The human brain receives twenty percent of cardiac output. Resultantly, the blood supply meets approximately 2.5 times the average metabolic demand of the brain. The main payload of this blood supply is molecular oxygen bound to erythrocytes and dissociated into plasma, where both short- and long-term deprivation can have significant physiological impact. During a stroke, the supply of blood carrying the oxygen is severely reduced or completely diminished, resulting in decreased neuronal function and cell death from ischemia despite the seemingly global oversupply versus metabolic demand. Therefore, understanding the bottlenecks in supply is vital for characterizing the cerebrovascular plumbing, which can benefit from both quantitative and high resolution mapping.
Unraveling the cerebrovascular architecture is an active area of physiological research, currently only understood from the perspective of large regional supply routes dominated by specific arterial branches of the carotid arteries. In brief, supply routes stemming from the meninges feed the cerebral cortex, where branches of the anterior, medial, and posterior cerebral arteries supply large segments of the functional gray matter. More locally, arterioles are critical to supplying the cortical microvascular network, which begin as pial arterioles on the surface and then dive into the cortical layers. These vessels are responsible for oxygenating the gray matter and predominantly return to draining venules on the cortical surface.
We utilize multiphoton fluorescence and phosphorescence lifetime microscopy to render the microvascular architecture and dissolved oxygen concentrations, respectively, in vessels supplying the cortical layers of the mouse brain in vivo. The nonlinear imaging technique provides exceptionally localized excitation within the tissue volume, enabling three-dimensional imaging by scanning and stepping the illumination in space. By using fluorescent contrast agents and proteins both the vascular and tissue environments can be labeled precisely in vivo. Beyond providing contrast, specialized phosphorescent probes can be utilized to optically sense the local dissolved oxygen tension (pO2) within the nonlinear excitation volume. Given the precise excitation technique, sensitive detection elements and electronics are utilized to register the emission signals with high SNR and temporal resolution.
We present a review of imaging deep-tissue structures with multiphoton microscopy. We examine the effects of light scattering and absorption due to the optical properties of biological sample and identify 1300 nm and 1700 nm as ideal excitation wavelengths. We summarize the availability of fluorophores for multiphoton microscopy as well as ultrafast laser sources to excite available fluorophores. Lastly, we discuss the applications of multiphoton microscopy for neuroscience.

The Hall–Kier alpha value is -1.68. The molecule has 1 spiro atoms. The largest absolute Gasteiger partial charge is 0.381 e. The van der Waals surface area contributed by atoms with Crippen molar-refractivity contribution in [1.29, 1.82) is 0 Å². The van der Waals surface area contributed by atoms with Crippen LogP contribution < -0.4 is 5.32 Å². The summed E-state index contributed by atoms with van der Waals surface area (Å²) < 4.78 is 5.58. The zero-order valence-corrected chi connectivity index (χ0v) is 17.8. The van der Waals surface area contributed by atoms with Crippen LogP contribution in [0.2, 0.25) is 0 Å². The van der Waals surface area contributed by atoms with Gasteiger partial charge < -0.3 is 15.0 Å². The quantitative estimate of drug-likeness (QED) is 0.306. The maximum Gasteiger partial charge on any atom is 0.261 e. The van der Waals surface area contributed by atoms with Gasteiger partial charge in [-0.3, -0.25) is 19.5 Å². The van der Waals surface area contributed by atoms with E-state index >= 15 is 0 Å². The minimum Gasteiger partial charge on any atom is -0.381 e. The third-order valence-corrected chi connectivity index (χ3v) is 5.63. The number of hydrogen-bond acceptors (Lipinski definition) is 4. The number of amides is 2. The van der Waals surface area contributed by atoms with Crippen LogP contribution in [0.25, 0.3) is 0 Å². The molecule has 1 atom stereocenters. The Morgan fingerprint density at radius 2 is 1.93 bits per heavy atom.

Two-color multiphoton microscopy through wavelength mixing of synchronized lasers has been shown to increase the spectral window of excitable fluorophores without the need for wavelength tuning. However, most currently available dual output laser sources rely on the costly and complicated optical parametric generation approach. In this report, we detail a relatively simple and low cost diamond Raman laser pumped by a ytterbium fiber amplifier emitting at 1055 nm, which generates a first Stokes emission centered at 1240 nm with a pulse width of 100 fs. The two excitation wavelengths of 1055 and 1240 nm, along with the effective two-color excitation wavelength of 1140 nm, provide an almost complete coverage of fluorophores excitable within the range of 1000–1300 nm. When compared with 1055 nm excitation, two-color excitation at 1140 nm offers a 90% increase in signal for many far-red emitting fluorescent proteins (for example, tdKatushka2). We demonstrate multicolor imaging of tdKatushka2 and Hoechst 33342 via simultaneous two-color two-photon, and two-color three-photon microscopy in engineered 3D multicellular spheroids. We further discuss potential benefits and applications for two-color three-photon excitation. In addition, we show that this laser system is capable of in vivo imaging in mouse cortex to nearly 1 mm in depth with two-color excitation.
We perform high-resolution, non-invasive, in vivo deep-tissue imaging of the mouse neocortex using multiphoton microscopy with a high repetition rate optical parametric amplifier laser source tunable between λ=1,100 and 1,400 nm. By combining the high repetition rate (511 kHz) and high pulse energy (400 nJ) of our amplifier laser system, we demonstrate imaging of vasculature labeled with Texas Red and Indocyanine Green, and neurons expressing tdTomato and yellow fluorescent protein. We measure the blood flow speed of a single capillary at a depth of 1.2 mm, and image vasculature to a depth of 1.53 mm with fine axial steps (5 μm) and reasonable acquisition times. The high image quality enabled analysis of vascular morphology at depths to 1.45 mm.
Here we demonstrate that a mode-locked ytterbium fiber laser for two-photon fluorescence microscopy can be built for $13,000. The laser emits at a wavelength of 1060 nm with a usable average power of 1 W at a repetition rate of 40 MHz and a compressed pulse width of 81 fs at the sample. The laser is used to obtain deep in vivo two-color images of layer-V pyramidal neurons expressing YFP and vasculature labelled with Texas Red at depths up to 900 µm. The sub-1 µm features of dendritic spines can be resolved at a 200 µm depth.